Contemporary Issues in Religion - with scriptural grounding
Current issues of importance, e.g. reproductive technology, abortion, self-image, mental health and emotional wellbeing, sexuality/same sex marriage/homosexuality, evolution/science and religion, Islam/terrorism/religion/violence, religion in society, Israel & the Middle East, Christian schools/independent schools **Poverty is covered elsewhere but is not inappropriate here. Neither are issues like slavery, the refugee crisis or modern day sex trafficking. They are, however, more social justice issues.
All of the most important decisions in life are ultimately value decisions. We must choose between competing options, but how we weigh them comes from our view of ultimate reality. If God truly exists and is our creator, whom we were created to be like and who has sent his Son to redeem us, then his plan for us, his Will, his very nature are the key issues which give us direction when we are confronted by the many ethical and related questions with which we must deal. God’s plan, his Will, his nature are revealed to us in the Bible and pre-eminently in Jesus, who is the Word of God come to show us the Father (John 1:1-18). In seeking answers from the Bible though, we must not fall into the error of simply selecting a few key verses to answer our questions. We must also look at the Bible as whole, to see the whole story, which provides the essential context needed to understand any given part of the Bible and hence to truly see how God would have us to work through these ethical and related questions.
In the eyes of the wider community, and for our students, the test of any given faith is how does it relate to the major issues of our age. There are of course issues which are ageless, but it is the more immediate and local issues which draw people’s attention and often color their thinking. In this case the question is, how does the Gospel relate to the great challenges of our age? Is Christianity out of date and hence irrelevant, unable to cope with a world which is changing so rapidly due to technology and other social forces? If so, then its demise must surely be certain! Or, is it in fact eternal in nature because it comes from the eternal Creator of all things? These current issues in many ways are a great opportunity for the Gospel to shine, to show the way forward. They are also a challenge to see if it is wanting. For our students this where the rubber meets the road. This makes this unit one of the most important units they will do.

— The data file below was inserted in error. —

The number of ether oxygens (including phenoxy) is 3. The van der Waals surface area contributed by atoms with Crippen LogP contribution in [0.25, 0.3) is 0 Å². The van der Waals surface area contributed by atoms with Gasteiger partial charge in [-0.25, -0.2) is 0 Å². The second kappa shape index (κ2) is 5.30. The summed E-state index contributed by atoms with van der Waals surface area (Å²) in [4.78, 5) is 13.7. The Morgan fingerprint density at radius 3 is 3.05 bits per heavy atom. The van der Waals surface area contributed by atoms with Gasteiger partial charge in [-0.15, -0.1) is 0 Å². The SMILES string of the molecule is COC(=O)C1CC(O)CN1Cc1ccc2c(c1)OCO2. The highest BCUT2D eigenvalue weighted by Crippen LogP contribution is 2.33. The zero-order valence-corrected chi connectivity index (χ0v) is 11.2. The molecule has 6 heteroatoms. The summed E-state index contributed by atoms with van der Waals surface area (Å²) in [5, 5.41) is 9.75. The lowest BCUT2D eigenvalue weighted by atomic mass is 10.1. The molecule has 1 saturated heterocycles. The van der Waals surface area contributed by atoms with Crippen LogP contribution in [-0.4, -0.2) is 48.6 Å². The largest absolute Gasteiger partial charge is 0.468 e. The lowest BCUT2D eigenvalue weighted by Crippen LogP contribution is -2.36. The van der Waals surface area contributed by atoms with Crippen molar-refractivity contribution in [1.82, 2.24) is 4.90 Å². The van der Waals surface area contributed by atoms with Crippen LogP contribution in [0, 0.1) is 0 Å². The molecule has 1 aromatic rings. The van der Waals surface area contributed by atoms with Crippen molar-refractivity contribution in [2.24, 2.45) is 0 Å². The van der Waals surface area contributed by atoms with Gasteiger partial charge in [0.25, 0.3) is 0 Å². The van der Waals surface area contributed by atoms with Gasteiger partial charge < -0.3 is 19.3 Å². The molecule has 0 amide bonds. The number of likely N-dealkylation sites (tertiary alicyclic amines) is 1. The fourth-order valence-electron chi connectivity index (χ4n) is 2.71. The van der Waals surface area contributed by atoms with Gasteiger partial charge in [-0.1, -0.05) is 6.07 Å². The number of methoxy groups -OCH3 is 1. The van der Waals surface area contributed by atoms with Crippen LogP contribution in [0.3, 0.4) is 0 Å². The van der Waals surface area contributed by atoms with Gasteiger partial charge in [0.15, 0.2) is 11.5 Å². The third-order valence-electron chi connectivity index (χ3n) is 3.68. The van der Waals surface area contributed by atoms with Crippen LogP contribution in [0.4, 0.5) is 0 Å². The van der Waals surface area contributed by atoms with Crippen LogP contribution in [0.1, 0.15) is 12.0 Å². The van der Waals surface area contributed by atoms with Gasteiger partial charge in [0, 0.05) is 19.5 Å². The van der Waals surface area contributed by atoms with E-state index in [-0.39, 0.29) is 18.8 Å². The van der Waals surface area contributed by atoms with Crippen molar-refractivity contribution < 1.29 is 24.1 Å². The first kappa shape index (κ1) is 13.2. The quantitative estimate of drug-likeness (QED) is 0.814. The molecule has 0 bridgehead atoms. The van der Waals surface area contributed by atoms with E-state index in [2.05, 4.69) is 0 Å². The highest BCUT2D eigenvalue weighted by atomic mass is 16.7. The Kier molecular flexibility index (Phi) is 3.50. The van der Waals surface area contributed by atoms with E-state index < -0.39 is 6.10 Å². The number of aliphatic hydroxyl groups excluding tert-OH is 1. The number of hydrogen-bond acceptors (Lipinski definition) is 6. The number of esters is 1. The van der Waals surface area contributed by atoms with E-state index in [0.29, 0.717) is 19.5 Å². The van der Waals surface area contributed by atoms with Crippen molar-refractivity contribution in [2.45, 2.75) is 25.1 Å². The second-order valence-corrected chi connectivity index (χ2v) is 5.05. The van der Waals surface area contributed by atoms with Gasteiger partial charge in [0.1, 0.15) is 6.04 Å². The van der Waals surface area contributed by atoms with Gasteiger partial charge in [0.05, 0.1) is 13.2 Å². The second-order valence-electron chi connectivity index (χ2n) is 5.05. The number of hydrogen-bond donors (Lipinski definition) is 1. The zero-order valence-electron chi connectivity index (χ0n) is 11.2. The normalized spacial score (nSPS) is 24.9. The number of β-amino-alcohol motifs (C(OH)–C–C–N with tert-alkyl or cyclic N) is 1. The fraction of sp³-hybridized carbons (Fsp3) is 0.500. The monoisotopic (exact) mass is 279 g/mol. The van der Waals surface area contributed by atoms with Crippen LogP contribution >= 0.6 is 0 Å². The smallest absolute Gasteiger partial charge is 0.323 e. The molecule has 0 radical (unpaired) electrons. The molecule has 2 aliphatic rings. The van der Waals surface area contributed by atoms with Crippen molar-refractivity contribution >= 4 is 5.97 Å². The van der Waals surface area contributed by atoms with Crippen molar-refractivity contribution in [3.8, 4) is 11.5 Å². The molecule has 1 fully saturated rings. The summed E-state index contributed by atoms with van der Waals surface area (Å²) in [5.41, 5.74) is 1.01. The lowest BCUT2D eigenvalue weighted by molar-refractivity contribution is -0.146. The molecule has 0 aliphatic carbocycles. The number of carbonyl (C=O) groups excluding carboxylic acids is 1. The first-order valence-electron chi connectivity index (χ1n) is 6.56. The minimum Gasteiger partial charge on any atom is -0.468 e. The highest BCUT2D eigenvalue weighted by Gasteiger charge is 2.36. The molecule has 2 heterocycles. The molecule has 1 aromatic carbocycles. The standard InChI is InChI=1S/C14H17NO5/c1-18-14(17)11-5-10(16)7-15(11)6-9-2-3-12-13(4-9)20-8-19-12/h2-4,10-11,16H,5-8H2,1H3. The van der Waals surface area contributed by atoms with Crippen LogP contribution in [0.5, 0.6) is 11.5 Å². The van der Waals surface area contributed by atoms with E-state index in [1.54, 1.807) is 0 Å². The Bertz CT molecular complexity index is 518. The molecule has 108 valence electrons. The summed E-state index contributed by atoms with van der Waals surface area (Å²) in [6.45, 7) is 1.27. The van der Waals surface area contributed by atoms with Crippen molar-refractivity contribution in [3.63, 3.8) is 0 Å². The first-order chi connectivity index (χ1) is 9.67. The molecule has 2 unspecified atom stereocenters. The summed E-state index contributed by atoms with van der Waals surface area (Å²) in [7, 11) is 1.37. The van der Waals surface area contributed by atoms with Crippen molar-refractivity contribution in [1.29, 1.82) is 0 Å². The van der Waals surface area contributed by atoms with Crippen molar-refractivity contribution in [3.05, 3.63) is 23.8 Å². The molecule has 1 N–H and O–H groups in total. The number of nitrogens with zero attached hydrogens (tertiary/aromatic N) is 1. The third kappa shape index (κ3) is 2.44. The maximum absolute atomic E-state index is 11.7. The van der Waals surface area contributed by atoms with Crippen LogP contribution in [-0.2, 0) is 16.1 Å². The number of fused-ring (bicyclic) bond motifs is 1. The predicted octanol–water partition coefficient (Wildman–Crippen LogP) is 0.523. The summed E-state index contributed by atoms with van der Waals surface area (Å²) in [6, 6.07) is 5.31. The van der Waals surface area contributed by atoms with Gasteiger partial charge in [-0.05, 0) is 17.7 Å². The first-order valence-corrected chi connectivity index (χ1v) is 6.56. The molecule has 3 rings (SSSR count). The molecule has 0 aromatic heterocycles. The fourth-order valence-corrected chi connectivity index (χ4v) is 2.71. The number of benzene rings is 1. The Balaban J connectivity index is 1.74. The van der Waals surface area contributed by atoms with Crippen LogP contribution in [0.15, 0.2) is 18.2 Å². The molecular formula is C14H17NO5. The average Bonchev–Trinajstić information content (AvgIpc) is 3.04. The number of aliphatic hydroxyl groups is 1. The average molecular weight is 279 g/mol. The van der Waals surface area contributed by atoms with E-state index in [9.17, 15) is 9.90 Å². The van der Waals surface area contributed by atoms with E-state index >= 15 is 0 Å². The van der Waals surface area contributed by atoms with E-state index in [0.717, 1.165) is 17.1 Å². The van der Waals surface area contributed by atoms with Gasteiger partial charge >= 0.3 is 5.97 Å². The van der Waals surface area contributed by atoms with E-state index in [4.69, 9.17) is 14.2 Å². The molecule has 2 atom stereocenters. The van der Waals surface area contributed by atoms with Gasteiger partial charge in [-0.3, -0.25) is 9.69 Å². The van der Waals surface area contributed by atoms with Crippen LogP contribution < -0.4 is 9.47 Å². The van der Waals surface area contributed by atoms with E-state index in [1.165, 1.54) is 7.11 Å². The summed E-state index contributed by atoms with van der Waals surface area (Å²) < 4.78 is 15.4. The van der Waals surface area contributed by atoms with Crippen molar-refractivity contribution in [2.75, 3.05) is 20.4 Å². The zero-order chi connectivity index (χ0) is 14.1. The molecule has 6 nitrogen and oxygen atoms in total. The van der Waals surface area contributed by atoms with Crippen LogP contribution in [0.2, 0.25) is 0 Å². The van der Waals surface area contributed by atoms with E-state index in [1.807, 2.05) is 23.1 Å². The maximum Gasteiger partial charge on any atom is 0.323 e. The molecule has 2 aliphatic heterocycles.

There are very large range of issues. It will probably only be possible to tackle a couple. The method of dealing with them, coupled with pointers to further resources is critical.
Jesus is Lord of all creation, meaning all of life. There is no sacred/secular division
God's Law, his Will are simply expressions of God's own nature
We were created to be like him, and now created again in Christ to be like him
To know God we look at Jesus, who is God come to with us
The Bible as a whole is a revelation of God's nature and hence his Will
To understand any one part we have to always set that part in the context of the whole story
Ethics/Morality are about the application of God's Will to every aspect of life
The Biblical worldview has out workings in every area of life - Religion, Politics, Ethics, Law, Economics, The Arts and so on
The Scripture references needed will depend on the topic chosen. The following are more general references which lay a foundation for any discussion